Brian from Gainesville, FL

Big O, it'd be fun for Jaguars fans to see the inside workings through a season on Hard Knocks, don't you think?

If you say so.

Esko from Finland

"The Jaguars won Sunday, and it felt good." I hope that the hangover from that good feeling doesn't include missing the quarterback that the franchise covets the most in the 2019 NFL Draft.

That's always the fear when a struggling team that needs a quarterback wins late in the season. The Jaguars are currently ninth in the draft order. I don't think that will get worse this week. If that's where they are in the draft, they should be in position to get their quarterback.

Michael from Jacksonville

So before this season we were planning on paying Blake and drafting a first round pick for 2019. So that first round pick is a QB now, what's the difference? Keep Blake as starter then backup once the new QB is ready/better. Only way I see releasing Blake is we go for a veteran like Bridgewater. Then we release Blake and some of the defense to pay for the vet. But better the devil you know than the one you don't.

Your premise stated in the first sentence is bold. I'm not as sure about its accuracy.

Rob from St. Augustine, FL

With $16.5 million owed humble Blake anyway, why not restructure him to multiyear deal – say three years/$21 million plus incentives to solidify backup quarterback and start until next drafted quarterback is ready? He seems comfortable with Chad Henne-type mentorship role and still having opportunity to compete or come off the bench. I doubt he would get starter money elsewhere anyway and he has strong Florida roots.

I don't know that Bortles is ready to drift into a mentorship role, and realistically he will probably have a better chance of competing for a starting role somewhere if he made a fresh start. And because sometimes it's time to move on.

Jonathan from Aledo, TX

My issue with our coaching staff is the culture they've allowed to take hold in this organization: ambivalence in the face of total breakdowns in discipline. I'm not saying it's the only thing wrong this season, and I understand well-paid professionals have to execute on the field, but coaching either will or won't allow the gross lapses in headwork we've seen on the field this season. Look around, some organizations don't tolerate it. Granted, I'm not in the locker room, but whatever their response, it's not working, and we get what we get. I understand you're a humorist, and your reply of "it's always coaching in the NFL, even when you win" is funny, funny won't help our Jags compete.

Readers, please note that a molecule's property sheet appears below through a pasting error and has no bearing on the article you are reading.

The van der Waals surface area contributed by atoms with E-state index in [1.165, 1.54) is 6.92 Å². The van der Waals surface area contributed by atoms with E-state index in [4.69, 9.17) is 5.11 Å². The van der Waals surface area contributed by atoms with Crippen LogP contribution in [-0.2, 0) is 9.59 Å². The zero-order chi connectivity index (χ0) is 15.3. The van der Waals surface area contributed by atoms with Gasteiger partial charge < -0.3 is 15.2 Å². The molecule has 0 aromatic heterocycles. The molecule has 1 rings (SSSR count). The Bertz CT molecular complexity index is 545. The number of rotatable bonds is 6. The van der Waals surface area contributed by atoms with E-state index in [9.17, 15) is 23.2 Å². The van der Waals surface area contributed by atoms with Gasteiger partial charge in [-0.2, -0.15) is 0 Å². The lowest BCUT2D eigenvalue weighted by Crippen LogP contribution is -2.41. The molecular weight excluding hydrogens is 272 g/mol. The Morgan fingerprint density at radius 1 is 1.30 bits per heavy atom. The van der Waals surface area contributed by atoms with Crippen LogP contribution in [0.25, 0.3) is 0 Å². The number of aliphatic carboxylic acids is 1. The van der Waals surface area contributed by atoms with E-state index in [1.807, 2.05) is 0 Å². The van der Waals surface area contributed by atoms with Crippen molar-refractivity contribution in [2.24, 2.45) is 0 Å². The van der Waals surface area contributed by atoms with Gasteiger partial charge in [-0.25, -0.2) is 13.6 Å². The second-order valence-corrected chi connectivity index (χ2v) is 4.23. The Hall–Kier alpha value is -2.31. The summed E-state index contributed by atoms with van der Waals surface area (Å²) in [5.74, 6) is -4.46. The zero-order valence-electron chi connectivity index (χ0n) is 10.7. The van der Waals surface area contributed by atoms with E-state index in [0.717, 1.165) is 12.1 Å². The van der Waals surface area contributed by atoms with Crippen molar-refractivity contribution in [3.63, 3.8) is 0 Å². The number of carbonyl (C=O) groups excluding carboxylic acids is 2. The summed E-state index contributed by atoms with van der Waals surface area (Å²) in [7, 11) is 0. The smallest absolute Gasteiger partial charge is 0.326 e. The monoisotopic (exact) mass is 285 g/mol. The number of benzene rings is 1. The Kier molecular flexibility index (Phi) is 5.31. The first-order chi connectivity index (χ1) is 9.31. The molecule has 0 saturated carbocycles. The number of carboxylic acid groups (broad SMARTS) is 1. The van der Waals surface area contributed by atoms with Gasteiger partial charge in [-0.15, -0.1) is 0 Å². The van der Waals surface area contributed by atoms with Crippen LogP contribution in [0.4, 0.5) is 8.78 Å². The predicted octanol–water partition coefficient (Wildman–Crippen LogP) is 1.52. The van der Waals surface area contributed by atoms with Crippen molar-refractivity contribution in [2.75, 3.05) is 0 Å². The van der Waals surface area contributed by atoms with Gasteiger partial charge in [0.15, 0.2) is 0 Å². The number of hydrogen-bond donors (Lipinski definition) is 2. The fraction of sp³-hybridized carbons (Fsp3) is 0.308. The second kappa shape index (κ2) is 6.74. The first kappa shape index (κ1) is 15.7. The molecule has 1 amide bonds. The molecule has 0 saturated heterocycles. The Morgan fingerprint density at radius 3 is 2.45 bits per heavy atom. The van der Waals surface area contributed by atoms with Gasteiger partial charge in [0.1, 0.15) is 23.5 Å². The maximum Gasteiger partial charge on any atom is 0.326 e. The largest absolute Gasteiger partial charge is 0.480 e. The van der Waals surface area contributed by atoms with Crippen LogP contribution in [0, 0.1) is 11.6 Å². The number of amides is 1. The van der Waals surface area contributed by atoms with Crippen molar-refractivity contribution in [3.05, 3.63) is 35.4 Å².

I expect discipline/penalty issues will be addressed beginning in the offseason, and I expect that to be a focal point for Head Coach Doug Marrone moving forward.

Rudy from California

Good to see us still fighting... go out swinging jags!!!!

For the fences, baby.

Greg from Boise, ID

So, what happens if General Manager David Caldwell and Executive Vice President of Football Operations Tom Coughlin don't think any of the quarterbacks in the draft are "The Guy" and a veteran quarterbacks that is a clear upgrade over Bortles is too expensive? I hope they don't grab a mediocre quarterback and pay him elite money just so they can say they tried.

It's a fairly safe bet that any veteran quarterback the Jaguars sign is going to be expensive. Elite-player money? Perhaps not, but players remotely capable of starting at quarterback in the NFL rarely come "cheap" these days.

Yoav from St. John's, FL

What are your fundamental truths in the NFL? This Jaguars season has taught me two: (1.) There are no superstars on the bench. (2.) Players and coaches always try to win.

A couple of fundamental truths are that an elite quarterback is better than the alternative – and that having one raises your chances of having a chance to win on a year-to-year basis. Another fundamental truth is that the truly elite ones – are rarer than people think. Another is that while teams can withstand a few injuries, there usually is a tipping point that teams can't overcome. Still another is that the difference in 5-11 and making the postseason is often far smaller than many believe. But the biggest fundamental truth is that it's always coaching in the NFL. If this column hasn't taught me that, it hasn't taught me anything.